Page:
ICNC Abstracts, ICNC 2018

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Clinicoetiological profile and outcome of convulsive status epilepticus in children
Rajwanti Kishore Vaswani, Sayoni RoyChowdhury

Last modified: 2018-09-09


Introduction: Convulsive status epilepticus (CSE) , the most common life-threatening neurological emergency in children  is associated with significant neurological sequelae.

Objectives: To determine  the  clinicoetiological  profile,  outcome of CSE and to identify factors affecting the outcome.

Methods: The prospective study was carried out over 18 months in children aged 1 month to 12 years. Etiological factors were categorized into 5 groups: idiopathic, acute symptomatic, remote symptomatic, febrile and progressive encephalopathy. Immediate outcome and outcome at discharge were assessed. Chi Square and Fishers` exact test were applied for statistical analysis.

Results : Of the 120 children, the most common etiology of CSE was acute symptomatic (46, 38%) followed by remote symptomatic (37, 30.3%). In infants and children  more than 6 years, the prime etiology of CSE was acute symptomatic, compared to remote symptomatic in children aged 1 to 6 years(p<0.001). Poor immediate outcome was seen in 50 children (41.7%); primarily due to progressive encephalopathy (100%) and remote symptomatic etiologies (64.9%). The association between etiologies  of  CSE and  immediate outcome was statistically significant (p<0.001). Poor functional outcome at discharge was observed most commonly in infants (82%) and with progressive encephalopathy and remote symptomatic etiologies. The mean duration of CSE in children with poor functional outcome was significantly prolonged (p<0.0001).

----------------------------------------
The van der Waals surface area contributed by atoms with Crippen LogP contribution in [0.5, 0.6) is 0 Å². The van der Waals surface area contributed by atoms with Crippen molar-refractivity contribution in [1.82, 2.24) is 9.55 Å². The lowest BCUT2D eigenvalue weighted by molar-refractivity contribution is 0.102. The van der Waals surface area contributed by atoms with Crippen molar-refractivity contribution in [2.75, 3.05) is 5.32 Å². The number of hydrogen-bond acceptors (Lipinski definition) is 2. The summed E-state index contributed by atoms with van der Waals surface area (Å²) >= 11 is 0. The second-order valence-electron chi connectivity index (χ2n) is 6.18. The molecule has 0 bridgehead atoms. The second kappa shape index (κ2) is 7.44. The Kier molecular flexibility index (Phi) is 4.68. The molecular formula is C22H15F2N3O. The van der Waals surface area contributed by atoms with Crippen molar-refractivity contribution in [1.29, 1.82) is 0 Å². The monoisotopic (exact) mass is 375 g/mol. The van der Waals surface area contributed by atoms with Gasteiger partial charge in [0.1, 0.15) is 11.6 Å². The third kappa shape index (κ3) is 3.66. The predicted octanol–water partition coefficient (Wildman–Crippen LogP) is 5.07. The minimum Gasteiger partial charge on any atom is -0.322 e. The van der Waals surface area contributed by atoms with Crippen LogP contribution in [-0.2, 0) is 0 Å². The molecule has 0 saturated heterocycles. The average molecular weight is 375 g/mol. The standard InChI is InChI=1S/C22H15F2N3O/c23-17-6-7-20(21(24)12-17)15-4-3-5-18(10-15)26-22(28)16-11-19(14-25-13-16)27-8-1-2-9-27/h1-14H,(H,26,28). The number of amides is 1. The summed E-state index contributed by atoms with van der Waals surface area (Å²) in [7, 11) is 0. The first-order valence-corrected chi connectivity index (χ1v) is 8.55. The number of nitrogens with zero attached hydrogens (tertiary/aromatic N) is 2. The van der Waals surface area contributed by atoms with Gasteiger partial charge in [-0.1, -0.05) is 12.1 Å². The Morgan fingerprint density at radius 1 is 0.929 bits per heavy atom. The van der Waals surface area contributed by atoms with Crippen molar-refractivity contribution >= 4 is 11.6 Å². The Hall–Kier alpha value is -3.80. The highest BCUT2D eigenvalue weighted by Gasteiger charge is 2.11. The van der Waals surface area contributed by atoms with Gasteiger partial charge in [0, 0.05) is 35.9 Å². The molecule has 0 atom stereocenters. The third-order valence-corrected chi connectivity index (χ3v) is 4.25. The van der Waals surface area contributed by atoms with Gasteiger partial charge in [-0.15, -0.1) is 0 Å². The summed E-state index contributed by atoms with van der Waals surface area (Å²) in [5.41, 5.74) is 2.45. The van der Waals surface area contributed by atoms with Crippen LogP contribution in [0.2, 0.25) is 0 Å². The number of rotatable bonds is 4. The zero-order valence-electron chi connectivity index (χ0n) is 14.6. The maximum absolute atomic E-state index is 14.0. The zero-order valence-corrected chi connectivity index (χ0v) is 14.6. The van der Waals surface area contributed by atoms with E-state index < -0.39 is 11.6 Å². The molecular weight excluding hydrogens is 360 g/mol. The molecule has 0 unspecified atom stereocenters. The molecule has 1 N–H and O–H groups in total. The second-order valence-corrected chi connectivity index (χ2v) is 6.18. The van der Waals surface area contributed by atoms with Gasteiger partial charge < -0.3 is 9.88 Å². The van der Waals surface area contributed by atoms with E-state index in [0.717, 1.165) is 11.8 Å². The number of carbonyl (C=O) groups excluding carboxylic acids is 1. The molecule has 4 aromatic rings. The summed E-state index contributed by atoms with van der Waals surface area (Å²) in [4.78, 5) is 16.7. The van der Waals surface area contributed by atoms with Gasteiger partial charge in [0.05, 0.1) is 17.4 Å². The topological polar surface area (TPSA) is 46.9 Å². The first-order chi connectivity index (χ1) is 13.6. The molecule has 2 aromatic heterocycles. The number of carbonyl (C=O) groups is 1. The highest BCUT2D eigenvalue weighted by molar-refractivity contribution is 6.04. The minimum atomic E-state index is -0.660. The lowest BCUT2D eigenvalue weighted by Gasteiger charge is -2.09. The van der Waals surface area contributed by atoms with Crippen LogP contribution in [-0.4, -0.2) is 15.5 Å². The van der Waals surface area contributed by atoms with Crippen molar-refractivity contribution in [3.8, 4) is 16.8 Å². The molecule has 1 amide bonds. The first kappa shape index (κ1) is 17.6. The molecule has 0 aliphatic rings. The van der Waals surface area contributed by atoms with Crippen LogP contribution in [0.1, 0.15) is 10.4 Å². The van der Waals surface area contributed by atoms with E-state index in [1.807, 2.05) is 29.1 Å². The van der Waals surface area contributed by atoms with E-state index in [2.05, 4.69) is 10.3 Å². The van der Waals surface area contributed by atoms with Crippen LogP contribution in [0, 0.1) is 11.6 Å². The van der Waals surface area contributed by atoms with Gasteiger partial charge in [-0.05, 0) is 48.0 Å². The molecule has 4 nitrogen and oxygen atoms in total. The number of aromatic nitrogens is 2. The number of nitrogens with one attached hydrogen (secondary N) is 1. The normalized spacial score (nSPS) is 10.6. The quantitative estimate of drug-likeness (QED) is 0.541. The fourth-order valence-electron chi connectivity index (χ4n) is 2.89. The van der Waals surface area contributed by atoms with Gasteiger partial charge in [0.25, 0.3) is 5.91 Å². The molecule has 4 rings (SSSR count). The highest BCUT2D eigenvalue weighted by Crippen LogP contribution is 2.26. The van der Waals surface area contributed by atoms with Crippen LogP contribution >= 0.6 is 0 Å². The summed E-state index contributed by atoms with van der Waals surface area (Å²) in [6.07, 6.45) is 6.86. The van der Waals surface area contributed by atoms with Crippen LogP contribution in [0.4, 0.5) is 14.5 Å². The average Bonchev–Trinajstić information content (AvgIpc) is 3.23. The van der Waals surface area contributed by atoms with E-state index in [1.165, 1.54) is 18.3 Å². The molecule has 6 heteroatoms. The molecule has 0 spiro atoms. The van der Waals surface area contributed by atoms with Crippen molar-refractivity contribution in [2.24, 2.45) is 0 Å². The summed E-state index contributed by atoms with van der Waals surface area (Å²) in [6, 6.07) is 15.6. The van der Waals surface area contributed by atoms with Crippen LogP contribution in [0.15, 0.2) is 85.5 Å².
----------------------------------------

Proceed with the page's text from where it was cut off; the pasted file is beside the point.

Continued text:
Conclusion: Age of the child was one of the main determinants of etiology of CSE. The etiology and duration of CSE were the significant predictors of outcome of CSE in children.




convulsive status epilepticus; etiology;outcome;children

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